By 5:30am I was finally at ten cm! I barked orders at my husband who jumped up right away to get more ice and washcloths. (It calmed my anger by crunching to my heart’s content.) Fifteen minutes later the room was set up with all the equipment and I started to push. It felt like the worst bowel movement in your life.
One hour and ten minutes later our baby had barely moved. They could see all the baby’s hair. My husband, nurse and doctor kept telling me to push (like you can stop the whole process.) The doctor suggested that she help by forceps or vacuum. I heard bad things about the forceps so I asked for the vacuum. I kept pushing (all the while hoping it was the last one) until our daughter came out.
At 7:05 am on the Sunday morning of 17th September, after seventy hours of labor, our daughter was born weighing eight pounds twelve ounces.
Her cries and wide eyes filled the room announcing that she was here. That made it worth not taking any hard drugs. The nurses placed her on my stomach as my husband cut the cord. Then they had to bring her over to the bassinet to clean her and weigh her. I encouraged my husband to leave me while I was getting stitched up to go be with our daughter. When he went over to talk to her she turned to him and quietened down. She could not take her eyes off of him.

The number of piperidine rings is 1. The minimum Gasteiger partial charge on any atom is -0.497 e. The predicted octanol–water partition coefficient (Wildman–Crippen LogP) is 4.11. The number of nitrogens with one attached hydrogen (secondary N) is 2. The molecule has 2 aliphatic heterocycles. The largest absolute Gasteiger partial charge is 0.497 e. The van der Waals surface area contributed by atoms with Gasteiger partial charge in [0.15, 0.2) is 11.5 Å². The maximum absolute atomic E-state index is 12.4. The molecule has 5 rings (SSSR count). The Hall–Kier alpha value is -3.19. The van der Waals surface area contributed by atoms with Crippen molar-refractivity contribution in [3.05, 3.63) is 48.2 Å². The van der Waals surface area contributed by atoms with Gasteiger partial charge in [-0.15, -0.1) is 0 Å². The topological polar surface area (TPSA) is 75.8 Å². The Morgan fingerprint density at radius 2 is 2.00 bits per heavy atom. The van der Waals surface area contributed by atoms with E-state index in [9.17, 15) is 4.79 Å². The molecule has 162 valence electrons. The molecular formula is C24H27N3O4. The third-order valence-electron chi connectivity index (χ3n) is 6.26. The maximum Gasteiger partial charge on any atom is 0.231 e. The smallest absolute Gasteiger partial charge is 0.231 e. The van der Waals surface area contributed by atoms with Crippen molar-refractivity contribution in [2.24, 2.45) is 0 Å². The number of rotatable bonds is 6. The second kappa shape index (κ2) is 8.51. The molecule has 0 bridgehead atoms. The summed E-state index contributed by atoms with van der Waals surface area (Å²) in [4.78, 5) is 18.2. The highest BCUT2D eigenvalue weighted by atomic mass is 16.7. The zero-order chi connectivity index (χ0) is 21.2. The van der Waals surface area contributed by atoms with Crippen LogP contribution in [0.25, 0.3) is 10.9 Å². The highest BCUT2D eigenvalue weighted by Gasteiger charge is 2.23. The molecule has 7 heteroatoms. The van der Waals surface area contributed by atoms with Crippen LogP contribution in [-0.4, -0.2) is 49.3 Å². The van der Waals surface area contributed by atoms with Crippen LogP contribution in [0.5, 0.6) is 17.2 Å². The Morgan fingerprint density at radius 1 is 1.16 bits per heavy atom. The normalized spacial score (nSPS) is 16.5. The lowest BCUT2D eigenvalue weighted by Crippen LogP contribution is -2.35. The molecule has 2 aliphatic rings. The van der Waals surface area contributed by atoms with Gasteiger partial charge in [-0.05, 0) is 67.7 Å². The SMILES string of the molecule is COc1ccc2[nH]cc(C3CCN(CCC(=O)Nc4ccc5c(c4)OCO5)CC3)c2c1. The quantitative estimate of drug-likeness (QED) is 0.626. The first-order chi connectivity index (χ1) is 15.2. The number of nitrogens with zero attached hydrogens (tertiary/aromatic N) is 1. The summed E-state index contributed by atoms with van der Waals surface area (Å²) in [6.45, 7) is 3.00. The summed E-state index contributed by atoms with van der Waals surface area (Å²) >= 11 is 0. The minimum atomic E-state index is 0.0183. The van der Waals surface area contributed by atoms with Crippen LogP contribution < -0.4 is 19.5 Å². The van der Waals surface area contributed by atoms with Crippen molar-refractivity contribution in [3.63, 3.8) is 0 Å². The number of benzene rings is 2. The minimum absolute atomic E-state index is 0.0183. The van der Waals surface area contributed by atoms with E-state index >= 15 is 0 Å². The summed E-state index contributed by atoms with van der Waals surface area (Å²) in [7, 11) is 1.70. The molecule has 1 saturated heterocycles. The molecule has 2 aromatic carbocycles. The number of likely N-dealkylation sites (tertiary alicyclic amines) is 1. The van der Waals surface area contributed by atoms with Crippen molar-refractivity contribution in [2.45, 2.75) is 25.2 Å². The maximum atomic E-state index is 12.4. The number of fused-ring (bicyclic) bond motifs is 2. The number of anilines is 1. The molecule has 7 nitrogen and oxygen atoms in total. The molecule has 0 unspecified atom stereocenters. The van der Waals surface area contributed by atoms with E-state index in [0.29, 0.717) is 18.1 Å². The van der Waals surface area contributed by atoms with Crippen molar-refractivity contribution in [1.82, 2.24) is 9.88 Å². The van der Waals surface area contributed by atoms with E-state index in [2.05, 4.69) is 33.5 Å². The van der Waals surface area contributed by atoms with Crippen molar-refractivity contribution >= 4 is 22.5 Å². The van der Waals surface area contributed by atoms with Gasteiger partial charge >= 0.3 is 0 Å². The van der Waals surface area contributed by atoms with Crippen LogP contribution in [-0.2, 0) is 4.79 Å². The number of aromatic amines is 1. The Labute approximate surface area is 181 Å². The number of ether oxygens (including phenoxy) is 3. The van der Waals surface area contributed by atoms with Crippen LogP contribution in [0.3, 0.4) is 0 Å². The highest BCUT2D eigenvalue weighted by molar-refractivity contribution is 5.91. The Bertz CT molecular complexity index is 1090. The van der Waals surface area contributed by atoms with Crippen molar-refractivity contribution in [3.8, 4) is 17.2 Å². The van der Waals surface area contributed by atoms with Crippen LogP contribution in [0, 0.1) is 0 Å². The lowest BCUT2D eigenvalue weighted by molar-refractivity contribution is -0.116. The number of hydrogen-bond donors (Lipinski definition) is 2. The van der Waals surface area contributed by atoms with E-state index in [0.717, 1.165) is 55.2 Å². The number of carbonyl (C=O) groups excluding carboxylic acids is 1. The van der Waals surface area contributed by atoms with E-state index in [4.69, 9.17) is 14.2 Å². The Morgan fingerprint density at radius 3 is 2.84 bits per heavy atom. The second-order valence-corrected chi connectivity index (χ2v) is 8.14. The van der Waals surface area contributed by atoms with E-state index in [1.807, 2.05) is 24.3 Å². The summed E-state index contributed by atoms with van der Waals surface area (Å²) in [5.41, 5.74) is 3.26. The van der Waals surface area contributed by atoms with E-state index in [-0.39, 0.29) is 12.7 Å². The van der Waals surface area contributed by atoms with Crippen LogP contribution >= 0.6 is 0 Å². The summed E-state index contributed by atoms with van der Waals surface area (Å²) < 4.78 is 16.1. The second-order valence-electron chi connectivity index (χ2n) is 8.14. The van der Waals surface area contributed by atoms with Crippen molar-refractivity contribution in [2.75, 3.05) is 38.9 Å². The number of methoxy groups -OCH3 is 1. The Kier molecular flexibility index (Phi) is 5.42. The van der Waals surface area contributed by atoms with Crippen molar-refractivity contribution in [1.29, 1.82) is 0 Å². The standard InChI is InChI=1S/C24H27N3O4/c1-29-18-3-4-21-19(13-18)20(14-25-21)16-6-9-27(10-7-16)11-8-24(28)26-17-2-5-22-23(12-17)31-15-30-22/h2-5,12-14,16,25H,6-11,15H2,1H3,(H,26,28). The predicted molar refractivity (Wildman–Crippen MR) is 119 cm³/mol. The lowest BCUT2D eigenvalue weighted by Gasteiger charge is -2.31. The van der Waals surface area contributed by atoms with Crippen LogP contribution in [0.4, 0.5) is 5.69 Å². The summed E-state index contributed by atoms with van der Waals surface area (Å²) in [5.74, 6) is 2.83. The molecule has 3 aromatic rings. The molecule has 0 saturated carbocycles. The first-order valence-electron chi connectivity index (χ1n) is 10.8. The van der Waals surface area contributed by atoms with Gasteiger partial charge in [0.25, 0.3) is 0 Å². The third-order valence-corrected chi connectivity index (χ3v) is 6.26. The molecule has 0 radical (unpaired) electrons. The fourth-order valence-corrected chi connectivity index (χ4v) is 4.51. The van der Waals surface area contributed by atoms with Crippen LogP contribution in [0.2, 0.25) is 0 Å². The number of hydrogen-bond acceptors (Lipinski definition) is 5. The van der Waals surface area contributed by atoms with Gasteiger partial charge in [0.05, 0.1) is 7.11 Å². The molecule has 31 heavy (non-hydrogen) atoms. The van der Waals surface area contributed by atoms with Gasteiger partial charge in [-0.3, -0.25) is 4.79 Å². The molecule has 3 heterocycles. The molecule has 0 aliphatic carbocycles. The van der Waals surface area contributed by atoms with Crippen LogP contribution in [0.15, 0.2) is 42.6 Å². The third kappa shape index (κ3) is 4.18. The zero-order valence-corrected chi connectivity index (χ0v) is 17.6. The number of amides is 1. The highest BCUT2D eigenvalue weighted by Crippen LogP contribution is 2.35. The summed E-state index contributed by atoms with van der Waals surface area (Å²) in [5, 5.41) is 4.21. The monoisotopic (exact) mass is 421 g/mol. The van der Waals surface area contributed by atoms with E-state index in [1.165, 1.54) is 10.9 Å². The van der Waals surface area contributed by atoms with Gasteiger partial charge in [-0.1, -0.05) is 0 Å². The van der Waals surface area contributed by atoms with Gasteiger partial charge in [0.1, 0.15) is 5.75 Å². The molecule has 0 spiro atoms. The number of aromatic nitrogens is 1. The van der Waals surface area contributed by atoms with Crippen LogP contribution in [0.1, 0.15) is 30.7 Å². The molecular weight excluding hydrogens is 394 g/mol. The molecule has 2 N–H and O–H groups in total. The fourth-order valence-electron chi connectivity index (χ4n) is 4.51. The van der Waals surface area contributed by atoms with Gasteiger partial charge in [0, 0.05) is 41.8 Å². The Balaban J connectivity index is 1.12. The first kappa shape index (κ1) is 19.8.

While the doctor’s were working on the placenta, the door opened to reveal the doctor who told me at eighteen that I should have a hysterectomy. I let the moment of redemption pass.
After our girl was cleaned up and swaddled Michael brought her over to me. He did not want to let her go. We still had not picked out a name. He looked at me and said Alexa Patricia. I loved it. Alexa was short for my middle name. Patricia was my Mom’s name who had passed away 22 years ago of breast cancer.
When he finally released her, I tried to breastfeed. I was apprehensive because I had a breast reduction more than 11 years ago. I was still determined to try. I was not going to settle for second best now. She latched on so well. The nurse came in with great news. It was time for a shower. I could touch my toes!
I hear women saying they are ready for another right after giving birth. Not me. I am not crazy to gamble again. This perfect angel is plenty – the baby I did not know I could have.